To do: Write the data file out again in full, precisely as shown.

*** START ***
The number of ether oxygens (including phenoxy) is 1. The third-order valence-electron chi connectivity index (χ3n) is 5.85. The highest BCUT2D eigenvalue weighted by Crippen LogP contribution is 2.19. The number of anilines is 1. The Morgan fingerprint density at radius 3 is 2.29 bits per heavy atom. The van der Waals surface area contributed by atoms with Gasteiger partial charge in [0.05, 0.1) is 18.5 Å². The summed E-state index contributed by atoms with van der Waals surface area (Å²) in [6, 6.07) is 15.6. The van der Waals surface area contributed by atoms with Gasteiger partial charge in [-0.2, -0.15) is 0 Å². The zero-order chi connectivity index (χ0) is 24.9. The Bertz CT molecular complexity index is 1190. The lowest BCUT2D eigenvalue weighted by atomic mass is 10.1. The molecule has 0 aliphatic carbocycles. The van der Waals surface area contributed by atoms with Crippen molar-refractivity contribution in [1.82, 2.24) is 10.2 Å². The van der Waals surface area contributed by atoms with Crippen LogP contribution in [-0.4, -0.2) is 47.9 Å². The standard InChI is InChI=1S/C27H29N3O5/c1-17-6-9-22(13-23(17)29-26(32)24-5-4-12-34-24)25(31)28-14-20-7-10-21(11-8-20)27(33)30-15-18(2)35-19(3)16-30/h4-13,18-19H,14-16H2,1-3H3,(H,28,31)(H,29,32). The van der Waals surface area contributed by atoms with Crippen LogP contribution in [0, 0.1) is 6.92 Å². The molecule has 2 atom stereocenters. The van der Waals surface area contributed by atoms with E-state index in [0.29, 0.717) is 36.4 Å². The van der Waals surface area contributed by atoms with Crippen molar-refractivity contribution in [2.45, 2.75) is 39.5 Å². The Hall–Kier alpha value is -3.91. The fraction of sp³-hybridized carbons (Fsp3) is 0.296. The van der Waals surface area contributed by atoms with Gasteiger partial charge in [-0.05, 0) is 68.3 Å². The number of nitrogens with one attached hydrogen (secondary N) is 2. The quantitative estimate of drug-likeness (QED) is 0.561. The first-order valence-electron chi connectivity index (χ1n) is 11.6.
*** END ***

The number of ether oxygens (including phenoxy) is 1. The third-order valence-electron chi connectivity index (χ3n) is 5.85. The highest BCUT2D eigenvalue weighted by Crippen LogP contribution is 2.19. The number of anilines is 1. The Morgan fingerprint density at radius 3 is 2.29 bits per heavy atom. The van der Waals surface area contributed by atoms with Gasteiger partial charge in [0.05, 0.1) is 18.5 Å². The summed E-state index contributed by atoms with van der Waals surface area (Å²) in [6, 6.07) is 15.6. The van der Waals surface area contributed by atoms with Gasteiger partial charge in [-0.2, -0.15) is 0 Å². The zero-order chi connectivity index (χ0) is 24.9. The Bertz CT molecular complexity index is 1190. The lowest BCUT2D eigenvalue weighted by atomic mass is 10.1. The molecule has 0 aliphatic carbocycles. The van der Waals surface area contributed by atoms with Crippen molar-refractivity contribution in [1.82, 2.24) is 10.2 Å². The van der Waals surface area contributed by atoms with Crippen LogP contribution in [-0.4, -0.2) is 47.9 Å². The standard InChI is InChI=1S/C27H29N3O5/c1-17-6-9-22(13-23(17)29-26(32)24-5-4-12-34-24)25(31)28-14-20-7-10-21(11-8-20)27(33)30-15-18(2)35-19(3)16-30/h4-13,18-19H,14-16H2,1-3H3,(H,28,31)(H,29,32). The van der Waals surface area contributed by atoms with Crippen LogP contribution in [0, 0.1) is 6.92 Å². The molecule has 2 atom stereocenters. The van der Waals surface area contributed by atoms with E-state index in [0.29, 0.717) is 36.4 Å². The van der Waals surface area contributed by atoms with Crippen molar-refractivity contribution in [2.45, 2.75) is 39.5 Å². The Hall–Kier alpha value is -3.91. The fraction of sp³-hybridized carbons (Fsp3) is 0.296. The van der Waals surface area contributed by atoms with Gasteiger partial charge in [-0.05, 0) is 68.3 Å². The number of nitrogens with one attached hydrogen (secondary N) is 2. The quantitative estimate of drug-likeness (QED) is 0.561. The first-order valence-electron chi connectivity index (χ1n) is 11.6.